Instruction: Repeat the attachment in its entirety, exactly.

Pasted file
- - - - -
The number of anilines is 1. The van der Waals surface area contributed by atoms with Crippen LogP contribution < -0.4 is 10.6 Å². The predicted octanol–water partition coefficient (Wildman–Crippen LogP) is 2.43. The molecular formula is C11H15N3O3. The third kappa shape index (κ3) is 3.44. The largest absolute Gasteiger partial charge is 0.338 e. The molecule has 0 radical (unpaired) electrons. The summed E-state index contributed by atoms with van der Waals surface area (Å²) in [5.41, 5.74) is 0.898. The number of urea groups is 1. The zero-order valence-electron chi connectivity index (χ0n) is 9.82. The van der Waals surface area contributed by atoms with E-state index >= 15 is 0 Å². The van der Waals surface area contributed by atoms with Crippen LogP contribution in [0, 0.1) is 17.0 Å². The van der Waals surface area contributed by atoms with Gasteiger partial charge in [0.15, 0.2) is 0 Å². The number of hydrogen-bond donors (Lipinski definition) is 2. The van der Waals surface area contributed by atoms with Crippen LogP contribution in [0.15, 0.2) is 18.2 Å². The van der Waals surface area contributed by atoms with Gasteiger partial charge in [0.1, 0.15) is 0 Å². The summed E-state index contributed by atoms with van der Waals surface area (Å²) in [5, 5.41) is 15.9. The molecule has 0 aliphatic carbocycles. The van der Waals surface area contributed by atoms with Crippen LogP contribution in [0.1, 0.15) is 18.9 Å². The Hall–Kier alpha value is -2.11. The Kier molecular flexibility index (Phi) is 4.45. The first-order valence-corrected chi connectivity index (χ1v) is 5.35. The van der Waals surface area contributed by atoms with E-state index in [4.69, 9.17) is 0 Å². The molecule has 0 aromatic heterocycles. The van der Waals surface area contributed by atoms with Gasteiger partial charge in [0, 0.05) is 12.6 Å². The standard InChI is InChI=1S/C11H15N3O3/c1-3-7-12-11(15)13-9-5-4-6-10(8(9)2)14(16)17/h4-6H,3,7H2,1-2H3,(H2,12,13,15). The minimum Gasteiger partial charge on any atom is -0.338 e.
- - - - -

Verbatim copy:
The number of anilines is 1. The van der Waals surface area contributed by atoms with Crippen LogP contribution < -0.4 is 10.6 Å². The predicted octanol–water partition coefficient (Wildman–Crippen LogP) is 2.43. The molecular formula is C11H15N3O3. The third kappa shape index (κ3) is 3.44. The largest absolute Gasteiger partial charge is 0.338 e. The molecule has 0 radical (unpaired) electrons. The summed E-state index contributed by atoms with van der Waals surface area (Å²) in [5.41, 5.74) is 0.898. The number of urea groups is 1. The zero-order valence-electron chi connectivity index (χ0n) is 9.82. The van der Waals surface area contributed by atoms with E-state index >= 15 is 0 Å². The van der Waals surface area contributed by atoms with Crippen LogP contribution in [0, 0.1) is 17.0 Å². The van der Waals surface area contributed by atoms with Gasteiger partial charge in [0.15, 0.2) is 0 Å². The number of hydrogen-bond donors (Lipinski definition) is 2. The van der Waals surface area contributed by atoms with Crippen LogP contribution in [0.15, 0.2) is 18.2 Å². The van der Waals surface area contributed by atoms with Gasteiger partial charge in [0.1, 0.15) is 0 Å². The summed E-state index contributed by atoms with van der Waals surface area (Å²) in [5, 5.41) is 15.9. The molecule has 0 aliphatic carbocycles. The van der Waals surface area contributed by atoms with Crippen LogP contribution in [0.1, 0.15) is 18.9 Å². The Hall–Kier alpha value is -2.11. The Kier molecular flexibility index (Phi) is 4.45. The first-order valence-corrected chi connectivity index (χ1v) is 5.35. The van der Waals surface area contributed by atoms with E-state index in [4.69, 9.17) is 0 Å². The molecule has 0 aromatic heterocycles. The van der Waals surface area contributed by atoms with Gasteiger partial charge in [0, 0.05) is 12.6 Å². The standard InChI is InChI=1S/C11H15N3O3/c1-3-7-12-11(15)13-9-5-4-6-10(8(9)2)14(16)17/h4-6H,3,7H2,1-2H3,(H2,12,13,15). The minimum Gasteiger partial charge on any atom is -0.338 e.